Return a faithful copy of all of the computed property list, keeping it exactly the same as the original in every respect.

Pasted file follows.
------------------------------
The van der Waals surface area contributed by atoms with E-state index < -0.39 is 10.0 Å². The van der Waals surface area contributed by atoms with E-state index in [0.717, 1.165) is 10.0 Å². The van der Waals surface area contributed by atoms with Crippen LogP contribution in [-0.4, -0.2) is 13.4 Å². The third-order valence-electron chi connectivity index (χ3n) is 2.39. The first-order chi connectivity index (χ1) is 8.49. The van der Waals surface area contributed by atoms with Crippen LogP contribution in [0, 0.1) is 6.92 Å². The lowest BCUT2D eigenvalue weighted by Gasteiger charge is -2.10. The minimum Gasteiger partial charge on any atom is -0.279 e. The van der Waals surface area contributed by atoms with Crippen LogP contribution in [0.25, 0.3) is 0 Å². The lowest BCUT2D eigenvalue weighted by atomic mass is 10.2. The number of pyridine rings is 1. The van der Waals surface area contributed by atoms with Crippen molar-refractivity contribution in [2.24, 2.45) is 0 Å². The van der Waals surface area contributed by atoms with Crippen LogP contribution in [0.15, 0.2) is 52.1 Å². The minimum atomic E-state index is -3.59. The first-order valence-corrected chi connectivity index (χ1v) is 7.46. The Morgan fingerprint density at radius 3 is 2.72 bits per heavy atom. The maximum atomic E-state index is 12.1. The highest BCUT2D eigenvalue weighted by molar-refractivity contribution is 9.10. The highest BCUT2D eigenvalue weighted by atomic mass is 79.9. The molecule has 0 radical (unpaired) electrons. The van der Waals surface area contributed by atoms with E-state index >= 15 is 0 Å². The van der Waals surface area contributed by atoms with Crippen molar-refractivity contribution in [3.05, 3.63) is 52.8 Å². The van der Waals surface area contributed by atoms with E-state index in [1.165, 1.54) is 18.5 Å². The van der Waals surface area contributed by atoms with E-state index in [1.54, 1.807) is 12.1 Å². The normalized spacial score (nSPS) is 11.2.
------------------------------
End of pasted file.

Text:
The van der Waals surface area contributed by atoms with E-state index < -0.39 is 10.0 Å². The van der Waals surface area contributed by atoms with E-state index in [0.717, 1.165) is 10.0 Å². The van der Waals surface area contributed by atoms with Crippen LogP contribution in [-0.4, -0.2) is 13.4 Å². The third-order valence-electron chi connectivity index (χ3n) is 2.39. The first-order chi connectivity index (χ1) is 8.49. The van der Waals surface area contributed by atoms with Crippen LogP contribution in [0, 0.1) is 6.92 Å². The lowest BCUT2D eigenvalue weighted by Gasteiger charge is -2.10. The minimum Gasteiger partial charge on any atom is -0.279 e. The van der Waals surface area contributed by atoms with Crippen LogP contribution in [0.25, 0.3) is 0 Å². The lowest BCUT2D eigenvalue weighted by atomic mass is 10.2. The number of pyridine rings is 1. The van der Waals surface area contributed by atoms with Crippen molar-refractivity contribution in [2.24, 2.45) is 0 Å². The van der Waals surface area contributed by atoms with Crippen LogP contribution in [0.15, 0.2) is 52.1 Å². The minimum atomic E-state index is -3.59. The first-order valence-corrected chi connectivity index (χ1v) is 7.46. The Morgan fingerprint density at radius 3 is 2.72 bits per heavy atom. The maximum atomic E-state index is 12.1. The highest BCUT2D eigenvalue weighted by molar-refractivity contribution is 9.10. The highest BCUT2D eigenvalue weighted by atomic mass is 79.9. The molecule has 0 radical (unpaired) electrons. The van der Waals surface area contributed by atoms with E-state index >= 15 is 0 Å². The van der Waals surface area contributed by atoms with Crippen molar-refractivity contribution in [3.05, 3.63) is 52.8 Å². The van der Waals surface area contributed by atoms with E-state index in [1.165, 1.54) is 18.5 Å². The van der Waals surface area contributed by atoms with E-state index in [1.54, 1.807) is 12.1 Å². The normalized spacial score (nSPS) is 11.2.